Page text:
Many champions of Wallace the journalist stop short at Wallace the fictionist, and this has given his real work a false reputation for difficulty or (the lazy reader's catchall term) "self-indulgence." For an avant-garde writer, he is surprisingly easy. He is not misanthropic, like Gass, or arch, like Bernhard, or high, like Pynchon. Where Joyce and Pound send us multiple times per sentence to the dictionary, replicating in English the feeling of studying Latin with the Jesuits or teaching yourself Provencal in a hired room, Wallace positively delights in explanation; he is touchingly eager to guide, clarify, apologize, or concede. His use of occupational jargon mimics Tolstoy's use of French, least clear where it is least essential. If he frustrates our desire for clear plot or forward momentum, if he forays into higher math or finance or thermodynamics, context often clarifies his allusions, and a little patience reveals why, and for the sake of what compensating pleasures, he has bogged us down.

The eerie diptych "Sex World (I)" and "(II)," from Brief Interviews with Hideous Men, is exemplary: A young woman marries a man who is sexually attentive, adept, and generous. Too generous—having satisfied her, he rolls over and goes to sleep. Investigation discloses that he is a rabid onanist—and thus far "Sex World (I)." At this point, instead of continuing the story (the woman secretly follows her husband to a sex shop; she spies on him; she must decide what to do), Wallace confronts us with a baffling series of schematics, digressions, section breakdowns, and other straight-from-the-notebook sentences, all of which "take us out of the story." But they substitute for the stylistic proficiency of section one the stranger intimacy that subsists between the artist and his creations—that is, in a way, they take us deeper into the story. And they reveal Wallace's fear that the mimetic proficiency of "Sex World (I)"—the pileup of verisimilar details, the expert mimicking of the woman's interior monologue, etc.—all make him like the story's selfish husband, perfectly skilled, and perfectly hidden behind his skills. The "interruption" of "Sex World (II)" thus in fact deepens, extends, and echoes the story's themes in ways not available to other narrative methods; and when Wallace at last resumes something like conventional narration, he has already reminded us that the issues at stake in the story are playing out now, between himself and us, and possibly between ourselves and others. Instead of making us sympathize, he forces us to self-examine.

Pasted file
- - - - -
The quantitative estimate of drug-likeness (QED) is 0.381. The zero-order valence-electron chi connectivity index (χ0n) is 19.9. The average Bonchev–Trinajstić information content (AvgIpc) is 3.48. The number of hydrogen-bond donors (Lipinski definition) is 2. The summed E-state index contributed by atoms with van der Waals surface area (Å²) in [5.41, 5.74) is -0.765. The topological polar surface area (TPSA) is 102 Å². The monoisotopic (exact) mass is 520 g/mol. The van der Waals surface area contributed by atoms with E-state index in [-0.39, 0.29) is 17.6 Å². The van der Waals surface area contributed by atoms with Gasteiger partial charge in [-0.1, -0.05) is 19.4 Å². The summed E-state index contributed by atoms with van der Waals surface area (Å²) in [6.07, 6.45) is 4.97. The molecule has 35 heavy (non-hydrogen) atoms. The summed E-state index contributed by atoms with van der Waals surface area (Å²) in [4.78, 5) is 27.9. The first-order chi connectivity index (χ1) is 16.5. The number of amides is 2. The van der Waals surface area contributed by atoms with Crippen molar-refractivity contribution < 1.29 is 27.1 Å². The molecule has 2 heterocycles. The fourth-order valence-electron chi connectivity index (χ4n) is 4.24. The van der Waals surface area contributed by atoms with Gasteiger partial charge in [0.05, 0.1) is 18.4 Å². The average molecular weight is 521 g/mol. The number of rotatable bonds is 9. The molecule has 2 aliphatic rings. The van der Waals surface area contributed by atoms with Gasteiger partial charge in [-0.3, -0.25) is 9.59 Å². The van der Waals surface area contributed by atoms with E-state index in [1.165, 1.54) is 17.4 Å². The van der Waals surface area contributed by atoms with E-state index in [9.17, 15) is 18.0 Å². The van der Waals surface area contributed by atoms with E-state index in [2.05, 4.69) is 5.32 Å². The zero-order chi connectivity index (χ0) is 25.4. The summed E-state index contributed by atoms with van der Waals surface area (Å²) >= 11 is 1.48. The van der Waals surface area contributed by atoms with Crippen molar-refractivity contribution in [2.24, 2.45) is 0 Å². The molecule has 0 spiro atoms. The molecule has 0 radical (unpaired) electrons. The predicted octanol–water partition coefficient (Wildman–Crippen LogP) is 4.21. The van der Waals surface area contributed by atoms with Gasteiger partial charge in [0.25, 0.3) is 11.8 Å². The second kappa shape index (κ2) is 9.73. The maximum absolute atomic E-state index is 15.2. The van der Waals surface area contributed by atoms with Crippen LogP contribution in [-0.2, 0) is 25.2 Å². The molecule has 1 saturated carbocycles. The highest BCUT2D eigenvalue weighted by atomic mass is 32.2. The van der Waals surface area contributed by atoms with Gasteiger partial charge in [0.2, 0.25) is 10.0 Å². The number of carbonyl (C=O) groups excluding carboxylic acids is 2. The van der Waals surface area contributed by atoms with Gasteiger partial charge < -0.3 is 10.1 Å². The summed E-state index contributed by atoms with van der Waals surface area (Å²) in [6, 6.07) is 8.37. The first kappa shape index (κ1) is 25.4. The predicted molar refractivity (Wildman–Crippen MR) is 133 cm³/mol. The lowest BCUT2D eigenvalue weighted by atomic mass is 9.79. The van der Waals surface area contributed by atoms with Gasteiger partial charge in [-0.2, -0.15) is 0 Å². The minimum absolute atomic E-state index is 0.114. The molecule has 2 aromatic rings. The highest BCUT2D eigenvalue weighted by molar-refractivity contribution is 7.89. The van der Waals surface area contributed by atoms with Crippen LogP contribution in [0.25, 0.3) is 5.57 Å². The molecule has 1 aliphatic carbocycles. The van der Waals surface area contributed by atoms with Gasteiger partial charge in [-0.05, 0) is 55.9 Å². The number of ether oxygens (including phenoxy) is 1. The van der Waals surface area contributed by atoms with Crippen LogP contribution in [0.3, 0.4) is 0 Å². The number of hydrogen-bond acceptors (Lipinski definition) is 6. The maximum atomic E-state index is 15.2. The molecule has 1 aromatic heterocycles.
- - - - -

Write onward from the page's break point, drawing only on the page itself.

This turns out to be the real source of his difficulty: he is morally demanding. He wants us, for starters, to sympathize with everybody: addicts, oversharers, psychotics, the severely disfigured. He is often a very funny writer, but his satire is apt to turn pathetic just at the point when other writers would indulge a climactic laugh at someone's expense. And because character is most often revealed in our standing-around moments, not in Aristotelian catharses that may happen once or twice a lifetime, he writes in monologues and setpieces, long descriptive passages that emphasize certain themes but reach no resolution—crescendo in the musician's, not the journalist's, sense. It is up to you to notice the reassertion of themes from one to the next. Worst of all, he creates bright, magnetic personalities and shows the hollow core of self-seeking at the heart of likability, then asks that we love them. Neal, the suicidal narrator of "Good Old Neon," tells us: